Thomas came to the door. "We are going out now. Scott, you can come out but you’d better be off the subject of ghosts when we get back."

Scott came out of his room. He wanted desperately to find out more about the man and the woman. He wondered if she was a ghost too. She was in the kitchen when he came out. He walked up to her and started talking. She never acknowledged him being there. She had turned on the radio and was moving to the music.

What is this music? Scott thought. I’ve never heard that song before. Just then the music stopped and the news came on. The newsman announced, "It’s 11 oclock AM June 5, 1998. Time for the local weather."

Scott was alarmed. He knew that it was the year 1995. Why would this newscaster be saying it was 1998? If it were 1998 he’d be 11 years old. He was only 8. He watched the lady. She didn’t seem to be alarmed at the radio announcer saying it was 1998. Something was very wrong.

After the weatherman was finished with the forecast, the music began again. The lady had the dishrag in her hand and was gently wiping the counter tops while singing with the music; another song that he had never heard. He tried once again to talk to her. He had to speak loudly because of the music. Still, she never acknowledged him. He was sure of it; she was a ghost. But he was still puzzled over the radio announcer saying it was the year 1998. Was she a ghost of the future? Was he in the future? Scott walked over, reached up to the radio and turned it off. The lady stopped in her tracks. Scott reached over to the lady and tugged at her arm. She immediately looked down at him and screamed. She ran out of the house. Scott followed her out of the house to see where she was going. He peaked around a bush and saw her talking to her husband. She was crying. He listened to what she was saying to him. "All we want is for them to leave us alone," the lady said. "We bought this land in confidence and built our house here. We didn’t know the full story behind it. I knew the other house that was here burned down and the people died. I think the couple had two boys. It must be the little boy who started the fire," she said to her husband.

"Yes, it must be, he said, “he doesn’t have peace so he’s coming back here to find it. I don’t think he means to hurt us."

"But what if he burns our house down?" Scott heard the lady ask. "We may be sleeping at night and burn up just like he and his family did. I heard he got up into the night and started a fire. They all burned up in the fire."

Scott was terrified at hearing this. I can’t believe it, he thought. He ran to out into the woods. He just kept running. Branches of trees were hitting him in the face. Finally he stopped and sat down. His memory was returning. He remembered that he didn’t want to leave his New York home to go to the lake house for the summer. He and Jerry had friends and wanted to spend one summer at home. Every year his parents wanted to go to the lake house. Jerry had a girlfriend. His parents didn’t know but she’d come over after school while they were at work. Sometimes she’d bring her little sister. She and Scott would play all afternoon together.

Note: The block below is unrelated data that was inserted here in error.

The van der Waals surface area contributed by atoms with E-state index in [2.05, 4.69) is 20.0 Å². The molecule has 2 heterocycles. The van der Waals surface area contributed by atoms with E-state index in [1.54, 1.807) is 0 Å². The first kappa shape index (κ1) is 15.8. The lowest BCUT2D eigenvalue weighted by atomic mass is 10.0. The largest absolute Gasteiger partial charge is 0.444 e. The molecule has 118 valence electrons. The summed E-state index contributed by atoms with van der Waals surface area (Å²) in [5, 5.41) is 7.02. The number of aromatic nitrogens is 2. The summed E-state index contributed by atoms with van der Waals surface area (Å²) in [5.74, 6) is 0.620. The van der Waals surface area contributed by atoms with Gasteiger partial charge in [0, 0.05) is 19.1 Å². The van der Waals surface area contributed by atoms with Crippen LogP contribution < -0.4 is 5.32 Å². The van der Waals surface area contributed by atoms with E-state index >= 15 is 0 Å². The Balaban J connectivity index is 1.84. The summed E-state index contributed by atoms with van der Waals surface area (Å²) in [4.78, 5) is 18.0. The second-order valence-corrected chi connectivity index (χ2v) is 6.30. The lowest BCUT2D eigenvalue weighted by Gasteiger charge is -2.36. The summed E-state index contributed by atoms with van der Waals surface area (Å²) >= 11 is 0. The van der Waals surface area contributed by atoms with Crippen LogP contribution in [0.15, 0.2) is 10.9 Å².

He remembered getting to the lake house. It was the very first night after they had arrived. He was in his room in bed but couldn’t sleep. His parents and his brother were fast asleep. He eased out of bed as to not wake his brother and gently opened his bedroom door. He went into the kitchen to find a snack. After eating a few cookies, he opened the back door that led to the deck. He sat down in the doorway. Sitting right beside him was a box of matches that his father had used to light the grill that evening. He couldn’t believe that his dad had left the matches out. He was always talking about fire safety. He reached down and picked up the box of matches. He just couldn’t resist striking one. One led to another. He struck another one but held it a little too long. It started burning his finger so he threw it down. It landed right on top of the charcoal starter bottle. Flames started coming out of the bottle. He jumped up to find something to put out the fire, stumbled and fell, hitting his head on a ceramic flowerpot sitting nearby. That’s all he could remember.

Oh no, he thought. It was my fault. I burned my family and myself up in the house. "I didn’t mean to," he cried. "I loved my family. I really didn’t mind coming to the lake house. I knew Jerry wanted to stay at home to be with his girlfriend. I just wanted Jerry to be happy."

Scott looked up to see his father, mother, and brother standing beside him. They were all smiling. "Scott," his mother said. "We never blamed you son. You are just a little boy."

"Yeah Scott," his father said. "It was my fault. I should have never left the matches out like I did. I knew better. I am a fireman. We love you son and want you to be at peace. It wasn’t your fault. You tried to put out the fire but you stumbled and fell. It knocked you out when you hit your head. You never knew anything after that. I know you would have put the fire out. You’re a good little boy."

"Scott," Jerry said. "I was selfish. I knew that you really liked coming to the lake house. I also knew that you liked pleasing me. I took advantage of that. I’m so sorry. Now no one blames you. We all love you, so be at peace my little brother."

The couple who lived in the house suddenly felt the presence of someone around them. At first they were frightened. Then they felt a sense of peace. They hugged each other and the man said, "it’s going to be okay now Maria."

"Yes," said Maria, "I can feel it too Randy."

Scott and his family were looking at them. "Be at peace," they said and vanished into thin air.

Bonnie Gibson owns and operates a bookstore in Thomasville, Alabama. She also lives in Thomasville with her husband John. She has three grown children and three granddaughters. She loves to read and write in her spare time. She has had two books published.


Anonymous said...

This was an enjoyable story - well written and wasn't able to tell what the ending was going to be.

Anonymous said...

I enjoyed this story very much and would love to read more like it.

Anonymous said...